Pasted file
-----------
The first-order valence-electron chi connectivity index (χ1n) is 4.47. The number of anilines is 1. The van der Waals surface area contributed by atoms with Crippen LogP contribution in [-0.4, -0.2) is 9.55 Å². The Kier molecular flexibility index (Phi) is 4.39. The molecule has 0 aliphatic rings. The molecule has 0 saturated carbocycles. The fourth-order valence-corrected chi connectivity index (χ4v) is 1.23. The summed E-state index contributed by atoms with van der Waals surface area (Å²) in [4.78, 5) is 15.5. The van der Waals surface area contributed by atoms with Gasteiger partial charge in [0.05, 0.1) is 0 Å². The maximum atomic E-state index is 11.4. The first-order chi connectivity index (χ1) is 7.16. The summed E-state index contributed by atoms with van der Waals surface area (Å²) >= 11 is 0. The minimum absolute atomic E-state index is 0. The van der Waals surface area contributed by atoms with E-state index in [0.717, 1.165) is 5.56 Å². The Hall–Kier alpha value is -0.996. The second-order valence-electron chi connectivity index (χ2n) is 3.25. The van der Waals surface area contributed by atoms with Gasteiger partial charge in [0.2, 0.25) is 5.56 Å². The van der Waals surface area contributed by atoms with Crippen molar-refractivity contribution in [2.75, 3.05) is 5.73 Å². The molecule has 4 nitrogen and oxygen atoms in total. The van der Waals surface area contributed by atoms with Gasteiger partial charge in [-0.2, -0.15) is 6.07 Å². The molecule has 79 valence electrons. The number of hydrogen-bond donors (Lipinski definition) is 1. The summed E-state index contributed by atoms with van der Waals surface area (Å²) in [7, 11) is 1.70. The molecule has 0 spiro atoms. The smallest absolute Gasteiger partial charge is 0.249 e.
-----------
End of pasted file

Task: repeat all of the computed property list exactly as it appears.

The first-order valence-electron chi connectivity index (χ1n) is 4.47. The number of anilines is 1. The van der Waals surface area contributed by atoms with Crippen LogP contribution in [-0.4, -0.2) is 9.55 Å². The Kier molecular flexibility index (Phi) is 4.39. The molecule has 0 aliphatic rings. The molecule has 0 saturated carbocycles. The fourth-order valence-corrected chi connectivity index (χ4v) is 1.23. The summed E-state index contributed by atoms with van der Waals surface area (Å²) in [4.78, 5) is 15.5. The van der Waals surface area contributed by atoms with Gasteiger partial charge in [0.05, 0.1) is 0 Å². The maximum atomic E-state index is 11.4. The first-order chi connectivity index (χ1) is 7.16. The summed E-state index contributed by atoms with van der Waals surface area (Å²) >= 11 is 0. The minimum absolute atomic E-state index is 0. The van der Waals surface area contributed by atoms with E-state index in [0.717, 1.165) is 5.56 Å². The Hall–Kier alpha value is -0.996. The second-order valence-electron chi connectivity index (χ2n) is 3.25. The van der Waals surface area contributed by atoms with Gasteiger partial charge in [0.2, 0.25) is 5.56 Å². The van der Waals surface area contributed by atoms with Crippen molar-refractivity contribution in [2.75, 3.05) is 5.73 Å². The molecule has 4 nitrogen and oxygen atoms in total. The van der Waals surface area contributed by atoms with Gasteiger partial charge in [-0.2, -0.15) is 6.07 Å². The molecule has 79 valence electrons. The number of hydrogen-bond donors (Lipinski definition) is 1. The summed E-state index contributed by atoms with van der Waals surface area (Å²) in [7, 11) is 1.70. The molecule has 0 spiro atoms. The smallest absolute Gasteiger partial charge is 0.249 e.